Don’t Trust iOS Updates After 11.0.3? You Need to Install iOS 11.1 ASAP As It Fixes KRACK & Other Flaws
Apple released iOS 11.1 to iPhone, iPad and iPod touch yesterday. While the release may have focused on bringing 70 new emojis to users, it also fixes some critical security flaws, notably the KRACK Wi-Fi vulnerability. The flaw had already been fixed by Google and Microsoft and now the Cupertino iPhone maker has also released a patch for this vulnerability.
Along with KRACK, Apple has fixed a number of other critical security flaws, including:
- An issue that enabled an app to execute code with kernel privileges.
- Attacker with physical access to the device could have accessed photos from the lock screen using Reply With Message feature (a problem that keeps coming back).
- Someone having physical access to an iOS devices could have used Siri to read notifications not set to be displayed on the lock screen.
- Malicious zip file was able to potentially modify restricted areas of the file system (iOS aint as bullet proof as we may want to believe).
- And a few other security issues.
While many of us wait a few days to make sure the newer versions are stable enough for daily use (since iOS 11.0.3 broke the experience for many), this is an extremely important update not only because it fixes a number of other flaws but also the critical KRACK vulnerability. [More on KRACK can be read in our earlier post]
The complete security bulletin is attached below with tracking numbers and teams/researchers responsible for discovery of the security vulnerabilities.
Impact: Processing a maliciously crafted text file may lead to an unexpected application termination
Description: A denial of service issue was addressed through improved memory handling.
CVE-2017-13849: Ro of SavSec
Impact: An application may be able to execute arbitrary code with kernel privileges
Description: A memory corruption issue was addressed with improved memory handling.
CVE-2017-13799: an anonymous researcher
Impact: A person with physical access to an iOS device may be able to access photos from the lock screen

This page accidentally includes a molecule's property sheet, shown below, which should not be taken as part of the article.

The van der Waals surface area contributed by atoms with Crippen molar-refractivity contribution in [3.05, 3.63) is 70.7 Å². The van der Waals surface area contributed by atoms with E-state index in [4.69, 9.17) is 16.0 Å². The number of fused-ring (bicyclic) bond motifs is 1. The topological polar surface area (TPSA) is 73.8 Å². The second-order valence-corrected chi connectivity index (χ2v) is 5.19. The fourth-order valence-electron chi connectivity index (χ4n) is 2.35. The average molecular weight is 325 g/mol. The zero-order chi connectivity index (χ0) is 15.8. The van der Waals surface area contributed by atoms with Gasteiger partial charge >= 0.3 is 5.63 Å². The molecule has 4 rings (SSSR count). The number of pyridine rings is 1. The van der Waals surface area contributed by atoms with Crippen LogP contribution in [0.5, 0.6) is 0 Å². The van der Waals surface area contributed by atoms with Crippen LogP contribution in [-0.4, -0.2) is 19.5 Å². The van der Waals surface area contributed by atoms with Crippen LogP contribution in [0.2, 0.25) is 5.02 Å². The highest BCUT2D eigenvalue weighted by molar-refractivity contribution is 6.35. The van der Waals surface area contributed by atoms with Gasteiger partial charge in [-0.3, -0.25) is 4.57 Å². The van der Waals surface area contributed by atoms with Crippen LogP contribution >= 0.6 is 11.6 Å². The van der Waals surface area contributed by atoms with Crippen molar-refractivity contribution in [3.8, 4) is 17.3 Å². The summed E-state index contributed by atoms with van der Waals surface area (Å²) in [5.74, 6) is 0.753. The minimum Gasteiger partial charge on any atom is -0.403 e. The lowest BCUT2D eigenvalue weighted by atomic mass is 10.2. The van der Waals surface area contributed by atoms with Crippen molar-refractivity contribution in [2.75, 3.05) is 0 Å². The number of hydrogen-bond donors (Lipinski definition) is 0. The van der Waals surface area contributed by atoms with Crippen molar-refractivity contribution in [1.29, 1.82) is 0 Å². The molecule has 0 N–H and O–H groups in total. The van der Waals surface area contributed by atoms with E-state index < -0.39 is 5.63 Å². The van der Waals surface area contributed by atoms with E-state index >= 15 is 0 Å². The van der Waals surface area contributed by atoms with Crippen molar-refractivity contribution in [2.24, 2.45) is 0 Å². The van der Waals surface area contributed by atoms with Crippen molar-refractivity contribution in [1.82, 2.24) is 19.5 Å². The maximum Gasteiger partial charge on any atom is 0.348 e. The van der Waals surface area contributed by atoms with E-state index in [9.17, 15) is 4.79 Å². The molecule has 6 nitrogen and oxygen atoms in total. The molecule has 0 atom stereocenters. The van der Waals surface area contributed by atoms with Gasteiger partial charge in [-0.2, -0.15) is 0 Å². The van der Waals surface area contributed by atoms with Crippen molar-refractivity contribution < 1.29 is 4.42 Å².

Description: A lock screen issue allowed access to photos via Reply With Message on a locked device. This issue was addressed with improved state management.
CVE-2017-13844: Miguel Alvarado of iDeviceHelp INC
Impact: A person with physical access to an iOS device may be able to use Siri to read notifications of content that is set not to be displayed at the lock screen
Description: An issue existed with Siri permissions. This was addressed with improved permission checking.
CVE-2017-13805: an anonymous researcher
Impact: A malicious zip file may be able modify restricted areas of the file system
Description: A path handling issue was addressed with improved validation.
CVE-2017-13804: @qwertyoruiopz at KJC Research Intl. S.R.L.
Impact: Characters in a secure text field might be revealed
Description: The characters in a secure text field were revealed during focus change events. This issue was addressed through improved state management.
CVE-2017-7113: an anonymous researcher, Duraiamuthan Harikrishnan of Tech Mahindra, Ricardo Sampayo of Bemo Ltd
Impact: Processing maliciously crafted web content may lead to arbitrary code execution
Description: Multiple memory corruption issues were addressed with improved memory handling.
CVE-2017-13784: Ivan Fratric of Google Project Zero
CVE-2017-13783: Ivan Fratric of Google Project Zero
CVE-2017-13785: Ivan Fratric of Google Project Zero
CVE-2017-13788: xisigr of Tencent’s Xuanwu Lab (tencent.com)
CVE-2017-13802: Ivan Fratric of Google Project Zero
CVE-2017-13792: Ivan Fratric of Google Project Zero
CVE-2017-13795: Ivan Fratric of Google Project Zero
CVE-2017-13798: Ivan Fratric of Google Project Zero
CVE-2017-13796: Ivan Fratric of Google Project Zero
CVE-2017-13794: Ivan Fratric of Google Project Zero
CVE-2017-13793: Hanul Choi working with Trend Micro’s Zero Day Initiative
CVE-2017-13791: Ivan Fratric of Google Project Zero
CVE-2017-13803: chenqin (陈钦) of Ant-financial Light-Year Security
Impact: An attacker in Wi-Fi range may force nonce reuse in WPA clients (Key Reinstallation Attacks – KRACK)
Description: A logic issue existed in the handling of state transitions. This was addressed with improved state management.
CVE-2017-13080: Mathy Vanhoef of the imec-DistriNet group at KU Leuven